Saturday, March 14, 2020

‘International Circassian Association’ Speaks for Russian Special Services, Not the Circassian People, Khatazhukov Says

Paul Goble

            Staunton, March 9 – In recent days, Khauti Sokhrokov, president of the International Circassian Association and a member of Putin’s working group for preparing amendments to the Russian Constitution, has expressed his unqualified support for the changes that the Kremlin leader wants to make in the country’s basic law.

            Both because many journalists and commentators are inclined to view his words as those of the Circassian nation as a whole, articles have appeared assuming or even directly suggesting that the Circassians, almost alone among the non-Russian nationalities, are supportive of the proposed amendments.

            That is not the case, Valery Khatazhukov, the head of the Karbardino-Balkar Regional Human Rights Center. Neither Sokhrokov nor his organization speaks for the Circassians. Instead, both reflect the views of Russia’s special services which assumed control of this group two decades ago (

            And because this is so, the Kabard activist says, he feels compelled to point out that “the social organization which today calls itself the International Circassian Association neither by its ideology or its activities has any relationship to the organization which existed [under the same name] in the 1990s.”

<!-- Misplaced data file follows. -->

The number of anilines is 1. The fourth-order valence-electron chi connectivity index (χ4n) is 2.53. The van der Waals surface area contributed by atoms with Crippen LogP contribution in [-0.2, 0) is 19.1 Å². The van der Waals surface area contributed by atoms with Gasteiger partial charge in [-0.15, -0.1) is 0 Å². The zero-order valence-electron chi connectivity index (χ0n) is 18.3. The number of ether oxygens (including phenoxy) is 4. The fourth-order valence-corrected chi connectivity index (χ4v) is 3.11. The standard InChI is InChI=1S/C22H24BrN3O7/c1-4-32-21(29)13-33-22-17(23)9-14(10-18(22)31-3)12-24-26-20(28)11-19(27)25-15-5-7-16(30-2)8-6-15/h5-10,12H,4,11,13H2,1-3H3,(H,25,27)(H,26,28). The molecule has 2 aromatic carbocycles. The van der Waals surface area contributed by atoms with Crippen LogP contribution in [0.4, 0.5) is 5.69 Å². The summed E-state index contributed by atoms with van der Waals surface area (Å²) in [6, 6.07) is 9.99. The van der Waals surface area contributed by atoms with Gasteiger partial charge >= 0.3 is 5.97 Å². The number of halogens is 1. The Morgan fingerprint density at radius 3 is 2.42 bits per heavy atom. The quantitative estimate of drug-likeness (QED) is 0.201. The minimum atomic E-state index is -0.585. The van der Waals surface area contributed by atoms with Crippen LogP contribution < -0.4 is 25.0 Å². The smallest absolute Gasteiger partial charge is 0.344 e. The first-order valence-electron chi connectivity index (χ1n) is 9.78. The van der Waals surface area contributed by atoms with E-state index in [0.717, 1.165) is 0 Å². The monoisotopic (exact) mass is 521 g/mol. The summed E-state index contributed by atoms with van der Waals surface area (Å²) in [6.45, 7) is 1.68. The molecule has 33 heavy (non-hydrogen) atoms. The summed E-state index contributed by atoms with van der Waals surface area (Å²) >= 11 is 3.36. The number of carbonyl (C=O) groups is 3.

Then that group was headed by “outstanding representatives of the Circassian people such as Yury Kalmykov, Abu Shkhalyakho, Zaur Naloyev and many others well known not only in the Circassian world but throughout Russia.” They made it “an influential and independent national-democratic movement.

            Then, the ICA “took an active part in the social-political processes which were taking place in the country” and “and defended the interests of the Circassians before the federal organs of power of the Russian Federation, in countries where the multi-million-sized diaspora lives, and in international organizations.”

            That ICA, he continues, “was destroyed in 2000 when its leaders categorically rejected the attempts of the organs of power of Kabardino-Balkaria to take the organization under its control employing for this purpose blackmail, bribery and physical persecution.” After that time, the ICA was not what it was and has not spoken for the Circassians.

Perhaps the reconstituted group’s greatest failure has been its unwillingness to speak out on behalf of Circassians in war-torn Syria who would like to return to their historical homeland in the North Caucasus. Almost all Circassians favor this, but the Russian government does not – and today’s ICA does its bidding.

“Independent Circassian activities, who share democratic convictions and who seek to defend the interests of their people by civilized and legal means, do not recognize the activity of this organization and consider that it is under the complete control of the Russian organs of power and their special services,” Khatazhukov says.

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